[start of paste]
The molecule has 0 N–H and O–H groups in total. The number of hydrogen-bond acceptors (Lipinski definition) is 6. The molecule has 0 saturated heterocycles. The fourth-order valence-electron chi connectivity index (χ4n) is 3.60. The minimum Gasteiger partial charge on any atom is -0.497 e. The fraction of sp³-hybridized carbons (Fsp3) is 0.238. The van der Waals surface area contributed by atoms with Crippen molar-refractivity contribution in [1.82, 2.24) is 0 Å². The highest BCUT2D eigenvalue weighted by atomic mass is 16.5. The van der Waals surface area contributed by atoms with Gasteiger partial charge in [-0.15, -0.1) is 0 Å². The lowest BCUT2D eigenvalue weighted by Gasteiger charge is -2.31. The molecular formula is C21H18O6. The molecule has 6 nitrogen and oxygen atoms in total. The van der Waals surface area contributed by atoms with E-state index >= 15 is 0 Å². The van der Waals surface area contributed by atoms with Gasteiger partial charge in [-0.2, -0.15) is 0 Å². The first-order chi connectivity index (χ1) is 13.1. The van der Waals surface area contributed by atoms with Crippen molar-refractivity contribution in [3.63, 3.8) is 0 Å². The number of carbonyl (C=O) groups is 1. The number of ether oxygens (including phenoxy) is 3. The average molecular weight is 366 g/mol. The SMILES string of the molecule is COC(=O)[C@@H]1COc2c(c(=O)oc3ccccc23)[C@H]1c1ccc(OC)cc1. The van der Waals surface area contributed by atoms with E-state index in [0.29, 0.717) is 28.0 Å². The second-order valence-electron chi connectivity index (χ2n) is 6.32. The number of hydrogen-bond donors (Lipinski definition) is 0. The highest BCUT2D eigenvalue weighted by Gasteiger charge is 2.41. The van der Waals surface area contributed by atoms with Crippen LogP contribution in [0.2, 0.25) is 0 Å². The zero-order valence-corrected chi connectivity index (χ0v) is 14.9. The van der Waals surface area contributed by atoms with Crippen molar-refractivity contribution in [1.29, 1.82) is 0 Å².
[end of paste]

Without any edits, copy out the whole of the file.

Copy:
The molecule has 0 N–H and O–H groups in total. The number of hydrogen-bond acceptors (Lipinski definition) is 6. The molecule has 0 saturated heterocycles. The fourth-order valence-electron chi connectivity index (χ4n) is 3.60. The minimum Gasteiger partial charge on any atom is -0.497 e. The fraction of sp³-hybridized carbons (Fsp3) is 0.238. The van der Waals surface area contributed by atoms with Crippen molar-refractivity contribution in [1.82, 2.24) is 0 Å². The highest BCUT2D eigenvalue weighted by atomic mass is 16.5. The van der Waals surface area contributed by atoms with Gasteiger partial charge in [-0.15, -0.1) is 0 Å². The lowest BCUT2D eigenvalue weighted by Gasteiger charge is -2.31. The molecular formula is C21H18O6. The molecule has 6 nitrogen and oxygen atoms in total. The van der Waals surface area contributed by atoms with E-state index >= 15 is 0 Å². The van der Waals surface area contributed by atoms with Gasteiger partial charge in [-0.2, -0.15) is 0 Å². The first-order chi connectivity index (χ1) is 13.1. The van der Waals surface area contributed by atoms with Crippen molar-refractivity contribution in [3.63, 3.8) is 0 Å². The number of carbonyl (C=O) groups is 1. The number of ether oxygens (including phenoxy) is 3. The average molecular weight is 366 g/mol. The SMILES string of the molecule is COC(=O)[C@@H]1COc2c(c(=O)oc3ccccc23)[C@H]1c1ccc(OC)cc1. The van der Waals surface area contributed by atoms with E-state index in [0.29, 0.717) is 28.0 Å². The second-order valence-electron chi connectivity index (χ2n) is 6.32. The number of hydrogen-bond donors (Lipinski definition) is 0. The highest BCUT2D eigenvalue weighted by Gasteiger charge is 2.41. The van der Waals surface area contributed by atoms with Crippen LogP contribution in [0.2, 0.25) is 0 Å². The zero-order valence-corrected chi connectivity index (χ0v) is 14.9. The van der Waals surface area contributed by atoms with Crippen molar-refractivity contribution in [1.29, 1.82) is 0 Å².